The army is known to have been planning to kill Cáceres at least since 2009, when it overthrew a president who had talked about closing the key American military base in Central America. At the time, the Obama government and its State Department were accused of organizing the coup. What is undeniable is that the U.S. never stopped supporting the military and the regime it brought to power. Obama’s Secretary of State, [Hillary] Clinton, personally intervened to keep other Latin American countries from taking diplomatic measures against the new government, whose main ministries were occupied by military men who had graduated from the U.S. Army School of the Americas [Western Hemisphere Institute for Security Cooperation]. Catholic activists and others have long called it “the school of coups,” because so many of its alumni have stepped in to remove governments that the U.S. finds inconvenient. It has also been called “the school of torture” and “the school of terror” because of the methods taught by its instructors in Fort Benning, Georgia.
Shortly after that coup, the Inter-American Commission on Human Rights named Cáceres as one of the people on an army death list. In a December 24, 2013 television interview, she told Al Jazeera, “The army has an assassination list of 18 wanted human rights fighters with my name at the top. I want to live, there are many things I still want to do in this world but I never once considered giving up fighting for our territory, for a life with dignity, because our fight is legitimate. I take lots of care but in the end, in this country where there is total impunity, I am vulnerable... When they want to kill me, they will do it.”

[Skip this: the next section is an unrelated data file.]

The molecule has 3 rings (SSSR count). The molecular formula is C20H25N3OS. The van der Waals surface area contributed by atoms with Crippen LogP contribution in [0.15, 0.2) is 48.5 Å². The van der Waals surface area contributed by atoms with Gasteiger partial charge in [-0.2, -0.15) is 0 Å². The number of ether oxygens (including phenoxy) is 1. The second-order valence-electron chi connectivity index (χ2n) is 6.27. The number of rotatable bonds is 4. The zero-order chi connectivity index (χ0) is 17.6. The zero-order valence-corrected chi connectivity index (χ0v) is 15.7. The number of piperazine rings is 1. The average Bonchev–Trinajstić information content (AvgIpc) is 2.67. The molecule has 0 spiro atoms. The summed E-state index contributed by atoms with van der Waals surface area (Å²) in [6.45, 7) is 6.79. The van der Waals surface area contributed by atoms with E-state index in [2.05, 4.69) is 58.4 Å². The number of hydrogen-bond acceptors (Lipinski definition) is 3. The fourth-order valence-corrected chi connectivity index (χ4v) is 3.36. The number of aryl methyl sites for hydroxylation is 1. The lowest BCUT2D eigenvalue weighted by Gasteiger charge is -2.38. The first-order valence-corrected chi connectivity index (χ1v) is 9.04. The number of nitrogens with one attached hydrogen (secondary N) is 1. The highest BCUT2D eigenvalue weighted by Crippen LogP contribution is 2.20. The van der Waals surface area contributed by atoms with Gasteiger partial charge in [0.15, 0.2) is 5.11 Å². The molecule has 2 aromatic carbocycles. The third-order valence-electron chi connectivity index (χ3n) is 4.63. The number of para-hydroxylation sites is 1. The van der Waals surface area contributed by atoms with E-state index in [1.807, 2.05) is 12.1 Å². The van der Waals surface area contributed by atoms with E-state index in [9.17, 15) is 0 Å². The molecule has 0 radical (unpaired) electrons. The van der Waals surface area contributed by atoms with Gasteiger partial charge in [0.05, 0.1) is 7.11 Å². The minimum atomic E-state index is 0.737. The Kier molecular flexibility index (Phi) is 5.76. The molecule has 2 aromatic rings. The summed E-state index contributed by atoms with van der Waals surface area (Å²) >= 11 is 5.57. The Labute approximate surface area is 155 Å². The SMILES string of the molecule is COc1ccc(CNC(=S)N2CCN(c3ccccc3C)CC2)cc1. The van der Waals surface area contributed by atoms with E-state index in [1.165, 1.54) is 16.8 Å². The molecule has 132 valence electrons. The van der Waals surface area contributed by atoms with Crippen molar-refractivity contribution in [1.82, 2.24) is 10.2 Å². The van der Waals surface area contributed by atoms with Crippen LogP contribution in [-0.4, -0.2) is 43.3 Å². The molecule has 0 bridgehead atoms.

Her fellow leader of the Council of Indigenous People, Tomás Garcia, was shot dead by a military officer at a demonstration in 2013. Between 2010 and 2014, 101 Honduran social movement activists were killed.
These were political assassinations, but Honduras has become a more murderous place in every way. Greater subjugation to North American and European capital and further integration into the world market, under a government brought into power and kept in power to accomplish that aim, has created a situation in which many Hondurans consider entering the U.S. their only realistic escape.
As small as Honduras may be and as poor as U.S. domination has kept it, it has played a strategic role for the U.S. military in Central America. During the 1980s the U.S. unleashed its “Contra” killers (the “civilian contractors” of that era) against the Sandinista regime that had overthrown a long-time U.S. puppet in Nicaragua in a war financed by CIA-organized drug traffic. That mercenary army and the American military and civilian officials who ran it were based in Honduras. The drug trade and gangsterism that plague Honduras today are rooted in that era.
All major politicians in the U.S., in the presidential campaign and Congress, proclaim that Hondurans, like other immigrants, are a big problem for the United States. But to a large extent, they are literally fleeing from U.S. guns. The problem is the USA.